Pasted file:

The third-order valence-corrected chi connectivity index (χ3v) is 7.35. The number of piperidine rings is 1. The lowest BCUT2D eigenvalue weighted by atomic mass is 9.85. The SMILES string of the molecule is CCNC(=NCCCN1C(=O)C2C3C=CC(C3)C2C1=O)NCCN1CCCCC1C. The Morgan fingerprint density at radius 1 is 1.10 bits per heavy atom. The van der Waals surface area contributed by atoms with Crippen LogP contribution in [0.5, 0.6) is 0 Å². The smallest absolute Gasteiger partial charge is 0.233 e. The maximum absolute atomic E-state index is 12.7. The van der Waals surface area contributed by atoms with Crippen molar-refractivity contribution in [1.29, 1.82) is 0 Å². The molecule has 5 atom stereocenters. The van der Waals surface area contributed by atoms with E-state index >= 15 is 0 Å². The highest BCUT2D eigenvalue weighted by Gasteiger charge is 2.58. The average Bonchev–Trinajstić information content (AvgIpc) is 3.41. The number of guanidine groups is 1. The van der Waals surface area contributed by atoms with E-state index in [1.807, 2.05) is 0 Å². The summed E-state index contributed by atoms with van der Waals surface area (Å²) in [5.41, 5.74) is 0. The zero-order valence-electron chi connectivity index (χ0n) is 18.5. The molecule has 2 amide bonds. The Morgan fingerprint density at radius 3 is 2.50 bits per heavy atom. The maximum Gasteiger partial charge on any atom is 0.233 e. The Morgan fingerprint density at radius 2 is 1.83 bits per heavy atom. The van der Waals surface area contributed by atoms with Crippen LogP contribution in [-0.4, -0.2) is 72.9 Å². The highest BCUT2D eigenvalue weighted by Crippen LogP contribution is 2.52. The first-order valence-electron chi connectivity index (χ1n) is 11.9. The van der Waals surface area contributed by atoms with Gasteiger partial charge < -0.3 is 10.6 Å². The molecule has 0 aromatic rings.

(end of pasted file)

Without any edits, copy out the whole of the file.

The third-order valence-corrected chi connectivity index (χ3v) is 7.35. The number of piperidine rings is 1. The lowest BCUT2D eigenvalue weighted by atomic mass is 9.85. The SMILES string of the molecule is CCNC(=NCCCN1C(=O)C2C3C=CC(C3)C2C1=O)NCCN1CCCCC1C. The Morgan fingerprint density at radius 1 is 1.10 bits per heavy atom. The van der Waals surface area contributed by atoms with Crippen LogP contribution in [0.5, 0.6) is 0 Å². The smallest absolute Gasteiger partial charge is 0.233 e. The maximum absolute atomic E-state index is 12.7. The van der Waals surface area contributed by atoms with Crippen molar-refractivity contribution in [1.29, 1.82) is 0 Å². The molecule has 5 atom stereocenters. The van der Waals surface area contributed by atoms with E-state index >= 15 is 0 Å². The highest BCUT2D eigenvalue weighted by Gasteiger charge is 2.58. The average Bonchev–Trinajstić information content (AvgIpc) is 3.41. The number of guanidine groups is 1. The van der Waals surface area contributed by atoms with E-state index in [1.807, 2.05) is 0 Å². The summed E-state index contributed by atoms with van der Waals surface area (Å²) in [5.41, 5.74) is 0. The zero-order valence-electron chi connectivity index (χ0n) is 18.5. The molecule has 2 amide bonds. The Morgan fingerprint density at radius 3 is 2.50 bits per heavy atom. The maximum Gasteiger partial charge on any atom is 0.233 e. The Morgan fingerprint density at radius 2 is 1.83 bits per heavy atom. The van der Waals surface area contributed by atoms with Crippen LogP contribution in [-0.4, -0.2) is 72.9 Å². The highest BCUT2D eigenvalue weighted by Crippen LogP contribution is 2.52. The first-order valence-electron chi connectivity index (χ1n) is 11.9. The van der Waals surface area contributed by atoms with Gasteiger partial charge < -0.3 is 10.6 Å². The molecule has 0 aromatic rings.